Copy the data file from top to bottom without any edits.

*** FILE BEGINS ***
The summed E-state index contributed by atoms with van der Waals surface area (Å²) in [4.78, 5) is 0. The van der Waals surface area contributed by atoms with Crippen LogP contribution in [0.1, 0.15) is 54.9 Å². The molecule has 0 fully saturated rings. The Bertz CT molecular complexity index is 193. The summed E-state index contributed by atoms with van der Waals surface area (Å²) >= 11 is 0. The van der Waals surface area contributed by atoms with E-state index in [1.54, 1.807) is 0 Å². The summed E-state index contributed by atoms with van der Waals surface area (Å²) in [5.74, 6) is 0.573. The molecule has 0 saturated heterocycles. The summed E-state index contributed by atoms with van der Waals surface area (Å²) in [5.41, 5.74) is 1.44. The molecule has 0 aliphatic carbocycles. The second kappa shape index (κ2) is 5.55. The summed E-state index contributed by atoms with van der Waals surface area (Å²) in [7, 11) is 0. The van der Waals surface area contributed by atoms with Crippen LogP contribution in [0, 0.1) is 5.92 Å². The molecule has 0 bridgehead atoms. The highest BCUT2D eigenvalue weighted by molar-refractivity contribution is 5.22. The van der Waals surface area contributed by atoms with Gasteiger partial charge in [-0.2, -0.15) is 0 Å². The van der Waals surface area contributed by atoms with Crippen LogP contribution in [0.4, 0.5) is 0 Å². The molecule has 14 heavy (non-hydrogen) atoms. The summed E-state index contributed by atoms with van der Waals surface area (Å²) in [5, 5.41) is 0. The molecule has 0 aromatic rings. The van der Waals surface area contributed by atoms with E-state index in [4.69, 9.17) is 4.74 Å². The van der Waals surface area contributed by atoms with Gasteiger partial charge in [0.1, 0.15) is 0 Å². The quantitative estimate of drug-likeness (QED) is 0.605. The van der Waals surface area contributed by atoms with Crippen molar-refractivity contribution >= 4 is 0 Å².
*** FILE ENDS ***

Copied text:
The summed E-state index contributed by atoms with van der Waals surface area (Å²) in [4.78, 5) is 0. The van der Waals surface area contributed by atoms with Crippen LogP contribution in [0.1, 0.15) is 54.9 Å². The molecule has 0 fully saturated rings. The Bertz CT molecular complexity index is 193. The summed E-state index contributed by atoms with van der Waals surface area (Å²) >= 11 is 0. The van der Waals surface area contributed by atoms with E-state index in [1.54, 1.807) is 0 Å². The summed E-state index contributed by atoms with van der Waals surface area (Å²) in [5.74, 6) is 0.573. The molecule has 0 saturated heterocycles. The summed E-state index contributed by atoms with van der Waals surface area (Å²) in [5.41, 5.74) is 1.44. The molecule has 0 aliphatic carbocycles. The second kappa shape index (κ2) is 5.55. The summed E-state index contributed by atoms with van der Waals surface area (Å²) in [7, 11) is 0. The van der Waals surface area contributed by atoms with Crippen LogP contribution in [0, 0.1) is 5.92 Å². The molecule has 0 bridgehead atoms. The highest BCUT2D eigenvalue weighted by molar-refractivity contribution is 5.22. The van der Waals surface area contributed by atoms with Gasteiger partial charge in [-0.2, -0.15) is 0 Å². The van der Waals surface area contributed by atoms with Crippen LogP contribution in [0.4, 0.5) is 0 Å². The molecule has 14 heavy (non-hydrogen) atoms. The summed E-state index contributed by atoms with van der Waals surface area (Å²) in [5, 5.41) is 0. The molecule has 0 aromatic rings. The van der Waals surface area contributed by atoms with E-state index in [4.69, 9.17) is 4.74 Å². The van der Waals surface area contributed by atoms with Gasteiger partial charge in [0.1, 0.15) is 0 Å². The quantitative estimate of drug-likeness (QED) is 0.605. The van der Waals surface area contributed by atoms with Crippen molar-refractivity contribution >= 4 is 0 Å².